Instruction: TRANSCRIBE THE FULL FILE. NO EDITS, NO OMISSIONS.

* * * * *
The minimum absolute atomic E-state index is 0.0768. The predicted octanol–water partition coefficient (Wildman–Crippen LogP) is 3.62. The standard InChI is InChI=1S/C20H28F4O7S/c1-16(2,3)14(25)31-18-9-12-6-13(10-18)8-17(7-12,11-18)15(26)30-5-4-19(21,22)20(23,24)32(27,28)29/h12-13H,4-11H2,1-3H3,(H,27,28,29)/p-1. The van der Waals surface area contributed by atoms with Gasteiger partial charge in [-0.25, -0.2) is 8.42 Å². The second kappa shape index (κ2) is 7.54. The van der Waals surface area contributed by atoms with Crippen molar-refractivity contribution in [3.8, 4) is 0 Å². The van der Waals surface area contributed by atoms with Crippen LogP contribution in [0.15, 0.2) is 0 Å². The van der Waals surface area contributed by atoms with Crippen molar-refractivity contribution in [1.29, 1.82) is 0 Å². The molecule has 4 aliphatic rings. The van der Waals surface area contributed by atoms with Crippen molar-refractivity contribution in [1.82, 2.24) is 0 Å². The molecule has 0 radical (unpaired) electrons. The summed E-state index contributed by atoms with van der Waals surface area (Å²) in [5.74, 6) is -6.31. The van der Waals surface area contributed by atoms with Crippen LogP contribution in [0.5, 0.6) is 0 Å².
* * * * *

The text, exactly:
The minimum absolute atomic E-state index is 0.0768. The predicted octanol–water partition coefficient (Wildman–Crippen LogP) is 3.62. The standard InChI is InChI=1S/C20H28F4O7S/c1-16(2,3)14(25)31-18-9-12-6-13(10-18)8-17(7-12,11-18)15(26)30-5-4-19(21,22)20(23,24)32(27,28)29/h12-13H,4-11H2,1-3H3,(H,27,28,29)/p-1. The van der Waals surface area contributed by atoms with Gasteiger partial charge in [-0.25, -0.2) is 8.42 Å². The second kappa shape index (κ2) is 7.54. The van der Waals surface area contributed by atoms with Crippen molar-refractivity contribution in [3.8, 4) is 0 Å². The van der Waals surface area contributed by atoms with Crippen LogP contribution in [0.15, 0.2) is 0 Å². The van der Waals surface area contributed by atoms with Crippen molar-refractivity contribution in [1.29, 1.82) is 0 Å². The molecule has 4 aliphatic rings. The van der Waals surface area contributed by atoms with Crippen molar-refractivity contribution in [1.82, 2.24) is 0 Å². The molecule has 0 radical (unpaired) electrons. The summed E-state index contributed by atoms with van der Waals surface area (Å²) in [5.74, 6) is -6.31. The van der Waals surface area contributed by atoms with Crippen LogP contribution in [0.5, 0.6) is 0 Å².